US Religious Survey

“Religion is the single most important factor that drives American belief attitudes and behaviors . . . It is a powerful indicator of where America will end up on politics, culture, family life. If you want to understand America, you have to understand religion in America.”

Michael Lindsay, assistant director of the Center on Race, Religion and Urban Life at Rice University, as quoted in the NYTimes article that points to this Pew survey.. (I might argue that there are a lot of other issues like materialism that need to be taken into consideration, but his point is well-taken.)

An extensive new survey by the Pew Forum on Religion & Public Life details the religious affiliation of the American public and explores the shifts taking place in the U.S. religious landscape. Based on interviews with more than 35,000 Americans age 18 and older, the U.S. Religious Landscape Survey finds that religious affiliation in the U.S. is both very diverse and extremely fluid.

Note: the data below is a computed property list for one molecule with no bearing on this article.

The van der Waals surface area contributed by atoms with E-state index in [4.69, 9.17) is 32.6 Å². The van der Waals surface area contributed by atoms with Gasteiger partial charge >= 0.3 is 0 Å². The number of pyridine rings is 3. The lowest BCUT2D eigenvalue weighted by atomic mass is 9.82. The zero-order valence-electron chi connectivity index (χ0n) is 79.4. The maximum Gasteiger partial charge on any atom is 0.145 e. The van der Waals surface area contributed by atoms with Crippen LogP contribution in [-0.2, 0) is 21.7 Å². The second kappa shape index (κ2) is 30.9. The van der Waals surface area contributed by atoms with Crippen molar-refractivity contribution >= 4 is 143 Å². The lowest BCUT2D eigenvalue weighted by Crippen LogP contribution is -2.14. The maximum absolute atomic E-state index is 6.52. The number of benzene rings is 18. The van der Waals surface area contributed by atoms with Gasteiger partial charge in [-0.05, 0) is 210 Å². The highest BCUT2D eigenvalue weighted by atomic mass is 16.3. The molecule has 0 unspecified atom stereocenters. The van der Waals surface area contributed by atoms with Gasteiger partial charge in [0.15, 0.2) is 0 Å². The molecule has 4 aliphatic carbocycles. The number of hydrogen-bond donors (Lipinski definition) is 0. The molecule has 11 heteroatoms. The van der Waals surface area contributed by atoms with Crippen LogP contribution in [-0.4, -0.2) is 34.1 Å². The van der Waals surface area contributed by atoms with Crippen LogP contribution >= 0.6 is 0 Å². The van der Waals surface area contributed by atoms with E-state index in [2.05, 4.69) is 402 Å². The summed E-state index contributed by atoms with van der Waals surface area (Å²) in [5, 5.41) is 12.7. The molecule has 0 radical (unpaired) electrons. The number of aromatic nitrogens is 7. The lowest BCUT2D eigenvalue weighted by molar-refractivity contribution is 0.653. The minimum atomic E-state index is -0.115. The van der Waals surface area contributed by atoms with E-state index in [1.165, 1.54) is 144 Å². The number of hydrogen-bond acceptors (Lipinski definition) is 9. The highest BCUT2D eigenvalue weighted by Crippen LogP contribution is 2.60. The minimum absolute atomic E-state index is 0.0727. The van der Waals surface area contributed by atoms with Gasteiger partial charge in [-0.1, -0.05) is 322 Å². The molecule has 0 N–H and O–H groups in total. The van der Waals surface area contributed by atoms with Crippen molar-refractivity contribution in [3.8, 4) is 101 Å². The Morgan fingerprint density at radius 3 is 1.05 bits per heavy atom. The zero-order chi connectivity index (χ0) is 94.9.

A Summary of Key Findings [The full study – all 143 pages (1MB PDF) can be downloaded from here.]

Elesha Coffman raises some concerns with the classification systems used in the report – e.g. “evangelical” – at Christianity Today’s website.


78.4% Christian
51.3 Protestant

26.3 Evangelical
18.1 Mainline
6.9 Historically black

23.9 Catholic
1.7 Mormon
0.7 Jehovah’s witness
0.6 Orthodox

1.7 Jewish
0.7 Buddhist
0.6 Muslim
0.4 Hindu
0.7 Unitarian
0.4 New Age

16.1% Unaffiliated

1.6 Atheist
2.4 Agnostic
12.1 Nothing in particular

Summary of Key Findings:

More than one-quarter of American adults (28%) have left the faith in which they were raised in favor of another religion – or no religion at all. If change in affiliation from one type of Protestantism to another is included, 44% of adults have either switched religious affiliation, moved from being unaffiliated with any religion to being affiliated with a particular faith, or dropped any connection to a specific religious tradition altogether.

The survey finds that Continue reading